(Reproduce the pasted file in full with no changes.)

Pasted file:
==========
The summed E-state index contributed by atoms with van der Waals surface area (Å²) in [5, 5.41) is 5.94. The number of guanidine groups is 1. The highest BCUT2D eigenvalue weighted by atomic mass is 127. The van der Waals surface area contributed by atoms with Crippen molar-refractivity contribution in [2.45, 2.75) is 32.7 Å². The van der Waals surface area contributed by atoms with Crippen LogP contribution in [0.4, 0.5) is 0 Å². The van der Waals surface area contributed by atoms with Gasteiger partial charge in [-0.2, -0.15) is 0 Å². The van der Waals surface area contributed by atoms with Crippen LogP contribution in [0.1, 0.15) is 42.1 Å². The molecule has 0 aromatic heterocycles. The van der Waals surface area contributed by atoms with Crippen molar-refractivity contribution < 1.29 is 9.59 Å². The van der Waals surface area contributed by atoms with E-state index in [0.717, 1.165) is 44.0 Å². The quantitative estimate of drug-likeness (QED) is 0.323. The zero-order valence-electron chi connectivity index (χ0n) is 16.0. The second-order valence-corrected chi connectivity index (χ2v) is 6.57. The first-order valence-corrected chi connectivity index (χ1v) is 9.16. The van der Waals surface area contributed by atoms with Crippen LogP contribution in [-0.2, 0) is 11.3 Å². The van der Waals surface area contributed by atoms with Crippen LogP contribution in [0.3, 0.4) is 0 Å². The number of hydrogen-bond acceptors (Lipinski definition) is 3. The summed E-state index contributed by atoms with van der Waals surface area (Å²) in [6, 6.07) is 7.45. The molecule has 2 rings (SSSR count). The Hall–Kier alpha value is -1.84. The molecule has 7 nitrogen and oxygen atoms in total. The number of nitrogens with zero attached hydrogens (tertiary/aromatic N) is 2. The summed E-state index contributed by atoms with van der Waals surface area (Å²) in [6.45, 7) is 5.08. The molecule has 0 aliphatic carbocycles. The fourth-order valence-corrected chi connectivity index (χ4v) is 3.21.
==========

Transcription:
The summed E-state index contributed by atoms with van der Waals surface area (Å²) in [5, 5.41) is 5.94. The number of guanidine groups is 1. The highest BCUT2D eigenvalue weighted by atomic mass is 127. The van der Waals surface area contributed by atoms with Crippen molar-refractivity contribution in [2.45, 2.75) is 32.7 Å². The van der Waals surface area contributed by atoms with Crippen LogP contribution in [0.4, 0.5) is 0 Å². The van der Waals surface area contributed by atoms with Gasteiger partial charge in [-0.2, -0.15) is 0 Å². The van der Waals surface area contributed by atoms with Crippen LogP contribution in [0.1, 0.15) is 42.1 Å². The molecule has 0 aromatic heterocycles. The van der Waals surface area contributed by atoms with Crippen molar-refractivity contribution < 1.29 is 9.59 Å². The van der Waals surface area contributed by atoms with E-state index in [0.717, 1.165) is 44.0 Å². The quantitative estimate of drug-likeness (QED) is 0.323. The zero-order valence-electron chi connectivity index (χ0n) is 16.0. The second-order valence-corrected chi connectivity index (χ2v) is 6.57. The first-order valence-corrected chi connectivity index (χ1v) is 9.16. The van der Waals surface area contributed by atoms with Crippen LogP contribution in [-0.2, 0) is 11.3 Å². The van der Waals surface area contributed by atoms with Crippen LogP contribution in [0.3, 0.4) is 0 Å². The number of hydrogen-bond acceptors (Lipinski definition) is 3. The summed E-state index contributed by atoms with van der Waals surface area (Å²) in [6, 6.07) is 7.45. The molecule has 2 rings (SSSR count). The Hall–Kier alpha value is -1.84. The molecule has 7 nitrogen and oxygen atoms in total. The number of nitrogens with zero attached hydrogens (tertiary/aromatic N) is 2. The summed E-state index contributed by atoms with van der Waals surface area (Å²) in [6.45, 7) is 5.08. The molecule has 0 aliphatic carbocycles. The fourth-order valence-corrected chi connectivity index (χ4v) is 3.21.